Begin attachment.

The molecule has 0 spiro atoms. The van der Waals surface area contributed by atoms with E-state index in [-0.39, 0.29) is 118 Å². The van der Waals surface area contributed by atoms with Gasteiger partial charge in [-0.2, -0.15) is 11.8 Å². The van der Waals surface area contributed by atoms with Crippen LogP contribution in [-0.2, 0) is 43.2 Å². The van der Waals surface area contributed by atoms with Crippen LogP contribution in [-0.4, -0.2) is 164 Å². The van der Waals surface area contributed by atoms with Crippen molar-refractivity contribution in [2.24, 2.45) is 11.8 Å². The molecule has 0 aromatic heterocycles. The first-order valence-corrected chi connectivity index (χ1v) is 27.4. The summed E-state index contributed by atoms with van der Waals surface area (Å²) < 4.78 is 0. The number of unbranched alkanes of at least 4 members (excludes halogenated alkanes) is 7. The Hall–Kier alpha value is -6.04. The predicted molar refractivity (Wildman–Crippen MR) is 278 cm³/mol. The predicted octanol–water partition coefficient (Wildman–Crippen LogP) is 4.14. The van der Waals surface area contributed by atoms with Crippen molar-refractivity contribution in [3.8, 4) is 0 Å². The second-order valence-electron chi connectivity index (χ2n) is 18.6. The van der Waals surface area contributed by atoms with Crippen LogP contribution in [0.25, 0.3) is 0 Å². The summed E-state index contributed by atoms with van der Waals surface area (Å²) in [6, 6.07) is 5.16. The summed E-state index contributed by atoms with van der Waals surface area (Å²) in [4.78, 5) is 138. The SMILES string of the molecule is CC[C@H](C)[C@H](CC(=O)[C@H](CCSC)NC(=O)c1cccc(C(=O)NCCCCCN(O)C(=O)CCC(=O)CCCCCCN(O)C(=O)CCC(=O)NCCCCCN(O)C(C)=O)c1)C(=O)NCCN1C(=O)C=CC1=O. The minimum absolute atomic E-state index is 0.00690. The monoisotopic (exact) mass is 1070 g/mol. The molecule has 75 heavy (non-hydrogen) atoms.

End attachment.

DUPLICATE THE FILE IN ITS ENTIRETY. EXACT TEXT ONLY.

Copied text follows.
The molecule has 0 spiro atoms. The van der Waals surface area contributed by atoms with E-state index in [-0.39, 0.29) is 118 Å². The van der Waals surface area contributed by atoms with Gasteiger partial charge in [-0.2, -0.15) is 11.8 Å². The van der Waals surface area contributed by atoms with Crippen LogP contribution in [-0.2, 0) is 43.2 Å². The van der Waals surface area contributed by atoms with Crippen LogP contribution in [-0.4, -0.2) is 164 Å². The van der Waals surface area contributed by atoms with Crippen molar-refractivity contribution in [2.24, 2.45) is 11.8 Å². The molecule has 0 aromatic heterocycles. The first-order valence-corrected chi connectivity index (χ1v) is 27.4. The summed E-state index contributed by atoms with van der Waals surface area (Å²) < 4.78 is 0. The number of unbranched alkanes of at least 4 members (excludes halogenated alkanes) is 7. The Hall–Kier alpha value is -6.04. The predicted molar refractivity (Wildman–Crippen MR) is 278 cm³/mol. The predicted octanol–water partition coefficient (Wildman–Crippen LogP) is 4.14. The van der Waals surface area contributed by atoms with Crippen molar-refractivity contribution in [3.8, 4) is 0 Å². The second-order valence-electron chi connectivity index (χ2n) is 18.6. The van der Waals surface area contributed by atoms with Crippen LogP contribution in [0.25, 0.3) is 0 Å². The summed E-state index contributed by atoms with van der Waals surface area (Å²) in [6, 6.07) is 5.16. The summed E-state index contributed by atoms with van der Waals surface area (Å²) in [4.78, 5) is 138. The SMILES string of the molecule is CC[C@H](C)[C@H](CC(=O)[C@H](CCSC)NC(=O)c1cccc(C(=O)NCCCCCN(O)C(=O)CCC(=O)CCCCCCN(O)C(=O)CCC(=O)NCCCCCN(O)C(C)=O)c1)C(=O)NCCN1C(=O)C=CC1=O. The minimum absolute atomic E-state index is 0.00690. The monoisotopic (exact) mass is 1070 g/mol. The molecule has 75 heavy (non-hydrogen) atoms.